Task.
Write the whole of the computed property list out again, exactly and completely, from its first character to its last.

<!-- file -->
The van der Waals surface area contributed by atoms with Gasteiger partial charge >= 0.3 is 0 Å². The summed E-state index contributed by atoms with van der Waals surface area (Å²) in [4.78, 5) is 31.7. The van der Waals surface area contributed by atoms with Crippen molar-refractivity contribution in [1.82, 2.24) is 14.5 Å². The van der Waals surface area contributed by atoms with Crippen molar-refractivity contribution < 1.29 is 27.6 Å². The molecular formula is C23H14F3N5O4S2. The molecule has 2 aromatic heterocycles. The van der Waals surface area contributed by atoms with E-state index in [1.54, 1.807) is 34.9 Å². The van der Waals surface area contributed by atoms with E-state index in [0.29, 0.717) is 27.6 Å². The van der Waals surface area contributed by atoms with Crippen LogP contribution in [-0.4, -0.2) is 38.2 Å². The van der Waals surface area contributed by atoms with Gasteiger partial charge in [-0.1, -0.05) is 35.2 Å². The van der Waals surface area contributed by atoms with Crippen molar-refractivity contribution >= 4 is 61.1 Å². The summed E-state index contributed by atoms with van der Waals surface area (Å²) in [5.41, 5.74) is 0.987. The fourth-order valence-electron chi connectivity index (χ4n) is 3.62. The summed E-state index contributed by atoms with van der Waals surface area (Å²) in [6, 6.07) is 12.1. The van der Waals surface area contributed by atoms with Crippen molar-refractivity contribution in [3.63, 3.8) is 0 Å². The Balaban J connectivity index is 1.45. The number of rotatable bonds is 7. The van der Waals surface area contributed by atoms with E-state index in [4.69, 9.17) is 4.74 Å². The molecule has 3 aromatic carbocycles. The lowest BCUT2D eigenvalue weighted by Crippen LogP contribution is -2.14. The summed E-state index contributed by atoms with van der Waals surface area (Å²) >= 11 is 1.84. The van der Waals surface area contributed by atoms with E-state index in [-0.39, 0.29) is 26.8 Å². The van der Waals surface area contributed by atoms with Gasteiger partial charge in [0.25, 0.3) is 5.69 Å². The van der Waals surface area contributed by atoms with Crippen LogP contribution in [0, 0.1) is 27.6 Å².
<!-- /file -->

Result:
The van der Waals surface area contributed by atoms with Gasteiger partial charge >= 0.3 is 0 Å². The summed E-state index contributed by atoms with van der Waals surface area (Å²) in [4.78, 5) is 31.7. The van der Waals surface area contributed by atoms with Crippen molar-refractivity contribution in [1.82, 2.24) is 14.5 Å². The van der Waals surface area contributed by atoms with Crippen molar-refractivity contribution < 1.29 is 27.6 Å². The molecular formula is C23H14F3N5O4S2. The molecule has 2 aromatic heterocycles. The van der Waals surface area contributed by atoms with E-state index in [1.54, 1.807) is 34.9 Å². The van der Waals surface area contributed by atoms with E-state index in [0.29, 0.717) is 27.6 Å². The van der Waals surface area contributed by atoms with Crippen LogP contribution in [-0.4, -0.2) is 38.2 Å². The van der Waals surface area contributed by atoms with Gasteiger partial charge in [-0.1, -0.05) is 35.2 Å². The van der Waals surface area contributed by atoms with Crippen molar-refractivity contribution >= 4 is 61.1 Å². The summed E-state index contributed by atoms with van der Waals surface area (Å²) in [5.41, 5.74) is 0.987. The fourth-order valence-electron chi connectivity index (χ4n) is 3.62. The summed E-state index contributed by atoms with van der Waals surface area (Å²) in [6, 6.07) is 12.1. The van der Waals surface area contributed by atoms with Crippen molar-refractivity contribution in [3.63, 3.8) is 0 Å². The Balaban J connectivity index is 1.45. The number of rotatable bonds is 7. The van der Waals surface area contributed by atoms with E-state index in [4.69, 9.17) is 4.74 Å². The molecule has 3 aromatic carbocycles. The lowest BCUT2D eigenvalue weighted by Crippen LogP contribution is -2.14. The summed E-state index contributed by atoms with van der Waals surface area (Å²) >= 11 is 1.84. The van der Waals surface area contributed by atoms with E-state index in [-0.39, 0.29) is 26.8 Å². The van der Waals surface area contributed by atoms with Gasteiger partial charge in [0.25, 0.3) is 5.69 Å². The van der Waals surface area contributed by atoms with Crippen LogP contribution in [0, 0.1) is 27.6 Å².